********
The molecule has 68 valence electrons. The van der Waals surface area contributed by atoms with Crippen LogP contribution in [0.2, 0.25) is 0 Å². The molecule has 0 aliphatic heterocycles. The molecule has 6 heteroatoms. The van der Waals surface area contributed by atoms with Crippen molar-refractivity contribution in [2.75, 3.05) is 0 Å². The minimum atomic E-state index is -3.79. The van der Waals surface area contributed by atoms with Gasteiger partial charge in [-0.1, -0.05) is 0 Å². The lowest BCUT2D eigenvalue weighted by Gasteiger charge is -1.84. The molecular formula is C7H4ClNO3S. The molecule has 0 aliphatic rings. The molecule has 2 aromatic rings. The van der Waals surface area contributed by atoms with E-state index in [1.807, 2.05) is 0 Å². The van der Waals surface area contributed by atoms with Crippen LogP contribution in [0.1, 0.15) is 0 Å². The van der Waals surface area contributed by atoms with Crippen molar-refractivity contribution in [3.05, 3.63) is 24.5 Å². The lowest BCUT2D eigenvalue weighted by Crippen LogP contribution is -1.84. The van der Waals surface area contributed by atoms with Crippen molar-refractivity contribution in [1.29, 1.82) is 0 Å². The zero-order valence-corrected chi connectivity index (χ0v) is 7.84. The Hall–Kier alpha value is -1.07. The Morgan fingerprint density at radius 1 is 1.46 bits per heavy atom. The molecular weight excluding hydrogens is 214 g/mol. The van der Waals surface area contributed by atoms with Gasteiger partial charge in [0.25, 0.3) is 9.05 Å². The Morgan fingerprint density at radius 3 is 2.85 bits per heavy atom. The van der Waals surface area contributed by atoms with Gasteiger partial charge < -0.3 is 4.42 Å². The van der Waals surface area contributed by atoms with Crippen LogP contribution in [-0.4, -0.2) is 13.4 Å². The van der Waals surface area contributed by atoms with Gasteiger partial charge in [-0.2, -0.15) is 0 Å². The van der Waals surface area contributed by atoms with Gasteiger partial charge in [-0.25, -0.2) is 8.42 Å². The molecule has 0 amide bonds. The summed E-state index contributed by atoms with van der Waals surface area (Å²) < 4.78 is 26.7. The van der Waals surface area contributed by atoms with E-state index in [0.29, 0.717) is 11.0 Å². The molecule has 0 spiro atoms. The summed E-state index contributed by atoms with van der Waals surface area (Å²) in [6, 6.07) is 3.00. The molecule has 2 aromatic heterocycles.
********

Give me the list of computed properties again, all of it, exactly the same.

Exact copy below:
The molecule has 68 valence electrons. The van der Waals surface area contributed by atoms with Crippen LogP contribution in [0.2, 0.25) is 0 Å². The molecule has 0 aliphatic heterocycles. The molecule has 6 heteroatoms. The van der Waals surface area contributed by atoms with Crippen molar-refractivity contribution in [2.75, 3.05) is 0 Å². The minimum atomic E-state index is -3.79. The van der Waals surface area contributed by atoms with Gasteiger partial charge in [-0.1, -0.05) is 0 Å². The lowest BCUT2D eigenvalue weighted by Gasteiger charge is -1.84. The molecular formula is C7H4ClNO3S. The molecule has 0 aliphatic rings. The molecule has 2 aromatic rings. The van der Waals surface area contributed by atoms with E-state index in [1.807, 2.05) is 0 Å². The van der Waals surface area contributed by atoms with Crippen LogP contribution in [0.1, 0.15) is 0 Å². The van der Waals surface area contributed by atoms with Crippen molar-refractivity contribution in [3.05, 3.63) is 24.5 Å². The lowest BCUT2D eigenvalue weighted by Crippen LogP contribution is -1.84. The van der Waals surface area contributed by atoms with Crippen molar-refractivity contribution in [1.29, 1.82) is 0 Å². The zero-order valence-corrected chi connectivity index (χ0v) is 7.84. The Hall–Kier alpha value is -1.07. The Morgan fingerprint density at radius 1 is 1.46 bits per heavy atom. The molecular weight excluding hydrogens is 214 g/mol. The van der Waals surface area contributed by atoms with Gasteiger partial charge in [0.25, 0.3) is 9.05 Å². The Morgan fingerprint density at radius 3 is 2.85 bits per heavy atom. The van der Waals surface area contributed by atoms with Gasteiger partial charge < -0.3 is 4.42 Å². The van der Waals surface area contributed by atoms with Crippen LogP contribution in [-0.4, -0.2) is 13.4 Å². The van der Waals surface area contributed by atoms with Gasteiger partial charge in [-0.2, -0.15) is 0 Å². The van der Waals surface area contributed by atoms with Gasteiger partial charge in [-0.25, -0.2) is 8.42 Å². The molecule has 0 amide bonds. The summed E-state index contributed by atoms with van der Waals surface area (Å²) < 4.78 is 26.7. The van der Waals surface area contributed by atoms with E-state index in [0.29, 0.717) is 11.0 Å². The molecule has 0 spiro atoms. The summed E-state index contributed by atoms with van der Waals surface area (Å²) in [6, 6.07) is 3.00. The molecule has 2 aromatic heterocycles.